Effects of selenium oxyanions on the white-rot fungus Phanerochaete chrysosporium
AuthorsEspinosa-Ortiz, Erika J.
van Hullebusch, Eric D.
Lens, Piet N L
KAUST DepartmentBiological and Environmental Sciences and Engineering (BESE) Division
Water Desalination and Reuse Research Center (WDRC)
Permanent link to this recordhttp://hdl.handle.net/10754/594219
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AbstractThe ability of Phanerochaete chrysosporium to reduce the oxidized forms of selenium, selenate and selenite, and their effects on the growth, substrate consumption rate, and pellet morphology of the fungus were assessed. The effect of different operational parameters (pH, glucose, and selenium concentration) on the response of P. chrysosporium to selenium oxyanions was explored as well. This fungal species showed a high sensitivity to selenium, particularly selenite, which inhibited the fungal growth and substrate consumption when supplied at 10 mg L−1 in the growth medium, whereas selenate did not have such a strong influence on the fungus. Biological removal of selenite was achieved under semi-acidic conditions (pH 4.5) with about 40 % removal efficiency, whereas less than 10 % selenium removal was achieved for incubations with selenate. P. chrysosporium was found to be a selenium-reducing organism, capable of synthesizing elemental selenium from selenite but not from selenate. Analysis with transmission electron microscopy, electron energy loss spectroscopy, and a 3D reconstruction showed that elemental selenium was produced intracellularly as nanoparticles in the range of 30–400 nm. Furthermore, selenite influenced the pellet morphology of P. chrysosporium by reducing the size of the fungal pellets and inducing their compaction and smoothness.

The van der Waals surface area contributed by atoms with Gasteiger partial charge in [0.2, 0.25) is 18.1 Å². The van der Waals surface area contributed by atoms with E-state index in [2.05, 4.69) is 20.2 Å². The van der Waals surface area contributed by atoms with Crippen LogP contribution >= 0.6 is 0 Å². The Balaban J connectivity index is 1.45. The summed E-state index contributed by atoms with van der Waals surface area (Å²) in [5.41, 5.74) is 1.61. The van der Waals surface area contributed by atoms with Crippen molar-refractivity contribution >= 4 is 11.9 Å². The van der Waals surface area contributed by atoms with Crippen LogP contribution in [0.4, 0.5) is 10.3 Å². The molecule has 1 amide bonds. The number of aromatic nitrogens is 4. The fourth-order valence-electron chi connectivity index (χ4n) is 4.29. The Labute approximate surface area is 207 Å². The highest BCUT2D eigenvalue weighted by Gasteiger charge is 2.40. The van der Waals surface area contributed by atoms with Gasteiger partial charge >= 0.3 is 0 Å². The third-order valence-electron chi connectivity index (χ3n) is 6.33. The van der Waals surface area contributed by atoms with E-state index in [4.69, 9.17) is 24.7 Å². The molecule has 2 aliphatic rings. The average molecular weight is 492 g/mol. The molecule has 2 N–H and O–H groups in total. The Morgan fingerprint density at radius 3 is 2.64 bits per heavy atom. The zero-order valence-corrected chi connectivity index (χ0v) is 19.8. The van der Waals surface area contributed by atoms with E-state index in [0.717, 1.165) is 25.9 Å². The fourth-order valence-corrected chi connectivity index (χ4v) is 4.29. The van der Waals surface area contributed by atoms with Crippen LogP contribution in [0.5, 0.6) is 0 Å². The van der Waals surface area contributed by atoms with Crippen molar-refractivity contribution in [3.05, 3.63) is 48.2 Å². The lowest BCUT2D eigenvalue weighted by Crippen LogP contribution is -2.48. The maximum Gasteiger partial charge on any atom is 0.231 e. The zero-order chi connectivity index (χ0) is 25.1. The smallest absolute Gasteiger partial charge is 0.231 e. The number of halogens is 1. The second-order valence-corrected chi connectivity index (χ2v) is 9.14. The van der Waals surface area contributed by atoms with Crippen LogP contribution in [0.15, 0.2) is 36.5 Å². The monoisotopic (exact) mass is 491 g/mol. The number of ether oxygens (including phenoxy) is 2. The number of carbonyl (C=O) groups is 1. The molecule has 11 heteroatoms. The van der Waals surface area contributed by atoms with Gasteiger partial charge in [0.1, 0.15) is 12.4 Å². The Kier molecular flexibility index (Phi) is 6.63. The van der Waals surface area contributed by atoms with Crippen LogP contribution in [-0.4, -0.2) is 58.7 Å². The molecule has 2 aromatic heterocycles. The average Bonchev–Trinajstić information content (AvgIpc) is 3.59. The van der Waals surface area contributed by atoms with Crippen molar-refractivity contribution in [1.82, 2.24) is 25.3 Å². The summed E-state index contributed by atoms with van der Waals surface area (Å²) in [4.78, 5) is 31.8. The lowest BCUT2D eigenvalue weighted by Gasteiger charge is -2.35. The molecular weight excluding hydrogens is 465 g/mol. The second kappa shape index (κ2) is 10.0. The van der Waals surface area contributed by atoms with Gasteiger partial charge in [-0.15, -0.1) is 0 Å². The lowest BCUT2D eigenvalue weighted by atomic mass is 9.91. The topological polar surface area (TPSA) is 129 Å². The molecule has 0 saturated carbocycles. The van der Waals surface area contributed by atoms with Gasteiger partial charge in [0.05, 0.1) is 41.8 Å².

CitationEspinosa-Ortiz EJ, Gonzalez-Gil G, Saikaly PE, van Hullebusch ED, Lens PNL (2014) Effects of selenium oxyanions on the white-rot fungus Phanerochaete chrysosporium. Applied Microbiology and Biotechnology 99: 2405–2418. Available: http://dx.doi.org/10.1007/s00253-014-6127-3.
SponsorsThe authors thank the EU for providing financial support through the Erasmus Mundus Joint Doctorate Programme ETeCoS<SUP>3</SUP> (Environmental Technologies for Contaminated Solids, Soils and Sediments, grant agreement FPA no. 2010-0009). This work was partly supported by a Global Research Partnership-Collaborative Fellows Award (GRFP-CF-2011-13-P) from the King Abdullah University of Science and Technology. The authors thank Rachid Sougrad for his assistance with TEM 3D image reconstruction.
PublisherSpringer Science + Business Media
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